James Cooney was born in Limerick, Ireland in 1839 and came to Australia in 1867. He settled on the Richmond River. In 1870, at Wardell, He married Johanna Reardon. The Marriage was conducted by Abbe Schurr, who journeyed from Armidale to perform the ceremony. In 1872 he moved to Chatsworth, where, the elder children attended school. In 1889, James purchased a property at Tyndale, Woodford Island, and despite the floods and financial crisis of the early 90s, the family successfully worked their property. Mr. and Mrs. Cooney reared a family of two sons and six daughters. James resided on the property till his death, aged 73, his widow surviving him by a few vears. The younger son, John, remained on the property till ill-health forced his retirement to Yamba, where he spent The remainder of his life. Mrs. M. McLaren, of Croydon, is the only surviving member of the family. Johnís sister Maggie attended Tyndale School, as did Johnís son Maurice, who now lives: at Yamba.
John and Mary Connelly settled at Shark Creek in 1866. They had a family of five boys. Jeremiah, James, Owen, Patrick and John. John senior died when Jeremiah was eight years old. Jeremiah later married Elizabeth Fennessy.
The Fennessy family settled at Shark Creek in 1878
Elizabeth Married Jeremiah Connelly and continued to live on the property selected by her father. She attended the Tyndale School when it was situated near Stewart's Lane.
The teacher being Mr. Cowper. David Connelly a present day pupil is the fifth generation to live an the original property. Elizabeth Connelly who died recently was 96 years of are.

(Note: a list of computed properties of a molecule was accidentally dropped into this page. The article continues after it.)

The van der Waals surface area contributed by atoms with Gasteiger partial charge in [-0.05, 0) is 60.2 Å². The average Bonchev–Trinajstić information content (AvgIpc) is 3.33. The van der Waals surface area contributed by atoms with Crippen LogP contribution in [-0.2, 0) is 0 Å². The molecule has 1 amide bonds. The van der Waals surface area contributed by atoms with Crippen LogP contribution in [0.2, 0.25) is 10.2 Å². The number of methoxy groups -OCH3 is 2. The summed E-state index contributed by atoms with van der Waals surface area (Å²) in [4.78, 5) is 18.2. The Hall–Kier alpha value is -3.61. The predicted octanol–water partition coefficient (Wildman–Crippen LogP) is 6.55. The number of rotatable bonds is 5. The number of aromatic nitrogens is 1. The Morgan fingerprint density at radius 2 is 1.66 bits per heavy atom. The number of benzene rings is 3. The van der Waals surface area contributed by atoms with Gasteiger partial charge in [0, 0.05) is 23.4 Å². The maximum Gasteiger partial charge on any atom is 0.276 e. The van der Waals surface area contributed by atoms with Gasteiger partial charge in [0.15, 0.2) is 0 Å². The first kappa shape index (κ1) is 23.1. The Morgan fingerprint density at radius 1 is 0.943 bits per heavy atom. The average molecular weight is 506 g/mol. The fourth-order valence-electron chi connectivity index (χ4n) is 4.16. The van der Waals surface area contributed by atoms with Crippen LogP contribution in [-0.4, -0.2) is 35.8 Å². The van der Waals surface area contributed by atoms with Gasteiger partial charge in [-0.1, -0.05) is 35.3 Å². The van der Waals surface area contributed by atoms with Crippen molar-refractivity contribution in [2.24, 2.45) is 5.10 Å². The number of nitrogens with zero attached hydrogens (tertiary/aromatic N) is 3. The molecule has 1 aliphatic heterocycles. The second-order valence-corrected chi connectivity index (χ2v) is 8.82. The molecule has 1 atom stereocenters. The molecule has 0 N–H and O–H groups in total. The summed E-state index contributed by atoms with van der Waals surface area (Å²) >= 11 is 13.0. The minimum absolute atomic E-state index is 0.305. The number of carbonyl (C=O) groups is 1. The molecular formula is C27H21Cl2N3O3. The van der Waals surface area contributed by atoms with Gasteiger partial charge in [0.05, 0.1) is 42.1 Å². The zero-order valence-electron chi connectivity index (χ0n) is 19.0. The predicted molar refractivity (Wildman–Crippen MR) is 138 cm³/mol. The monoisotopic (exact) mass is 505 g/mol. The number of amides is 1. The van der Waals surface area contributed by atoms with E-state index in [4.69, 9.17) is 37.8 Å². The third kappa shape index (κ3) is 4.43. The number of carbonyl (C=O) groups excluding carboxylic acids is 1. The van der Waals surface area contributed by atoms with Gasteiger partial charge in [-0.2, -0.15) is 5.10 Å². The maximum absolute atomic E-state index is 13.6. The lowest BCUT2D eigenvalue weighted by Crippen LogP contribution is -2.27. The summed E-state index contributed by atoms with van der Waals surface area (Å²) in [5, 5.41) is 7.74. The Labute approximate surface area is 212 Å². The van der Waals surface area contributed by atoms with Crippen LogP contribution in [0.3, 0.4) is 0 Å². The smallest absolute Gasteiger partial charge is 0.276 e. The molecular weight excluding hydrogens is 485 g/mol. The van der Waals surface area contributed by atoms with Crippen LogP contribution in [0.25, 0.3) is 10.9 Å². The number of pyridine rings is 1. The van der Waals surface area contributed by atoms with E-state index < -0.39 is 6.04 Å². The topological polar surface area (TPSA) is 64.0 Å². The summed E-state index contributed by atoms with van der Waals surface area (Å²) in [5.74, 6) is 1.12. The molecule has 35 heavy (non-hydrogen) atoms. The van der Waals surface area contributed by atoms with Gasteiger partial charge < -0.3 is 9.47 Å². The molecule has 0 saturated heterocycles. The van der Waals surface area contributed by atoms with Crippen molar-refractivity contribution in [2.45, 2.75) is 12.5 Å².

James Gallagher, a native of County Wicklow, Ireland, came to Australia in 1855 together with his wife and five children. They first settled at Moruya (South Coast), where their two small sons, John and James, were drowned soon after arriving. In 1862, James Gallagher came to the Clarence and acquired land at Tyndale, then returned to Moruya to get his family. However, it was 1865 when they arrived in Tyndale And settled on the property, still owned by the Gallagher family to-day. Their family was a large one, 12 surviving to live at Tyndale. James was a blacksmith and wheelwright by trade and, in addition to farming, he later started a sawmill on the bank of Shark Creek. This was operated later by sons Patrick and Francis. A steamboat called the Maggie used to tow the barges from the mill. In 1897 a creamery was built by the Fresh Food and Ice Company on the Gallagher farm near the highway. Farmers brought their milk to be separated and took the skimmed milk home, The cream was sent to Grafton. The opening of the creamery was celebrated with a picnic in Gallagher's paddock. A man named Wyatt brought the cordials and the story is told that he drove too fast across the paddock and broke half the bottles. The creamery was a popular place for exchanging news. The well used for supplying the water proved a great boon in the big drought about 1916, supplying most of Tyndale. With the advent of butter factories, the creamery ceased to function. After James' death In 1908, the farm was carried on by his son John, who, in 1892, married Bridget Hinchey. They reared a family of 12. Since Johnís death in 1937, the property has been worked by his sons Gerald, Tom and Bernie. Bridget Gallagher died in 1956.
Peter and Jane Gale migrated from Cardiff, Wales, with their family in the early 1860's. They settled on the south Arm where Bessie was born in April, 1866. She later married Henry Smith. Peter Gale cleared land and grew maize. Later, he took up dairying, and grew sugar cane. He had one of the first sugar mills on the river, it being worked by horse power. Henry Smith and Bessie Gale were married in 1893. They took over the property of Peter Gale, and had a family of three boys and one girl, Francis, Carl and Leslie, who all attended Tyndale School. Their father died at the age of 37. Their mother carried on the farm, doing the farming and dairying her self. Francis, Carl and Leslie all married and settled in the district, their children attending Tyndale School. Beatrice (daughter of Francis), married Brendon Moloney and five of their eight children attended Tyndale School, Patrick being one of the present-day pupils.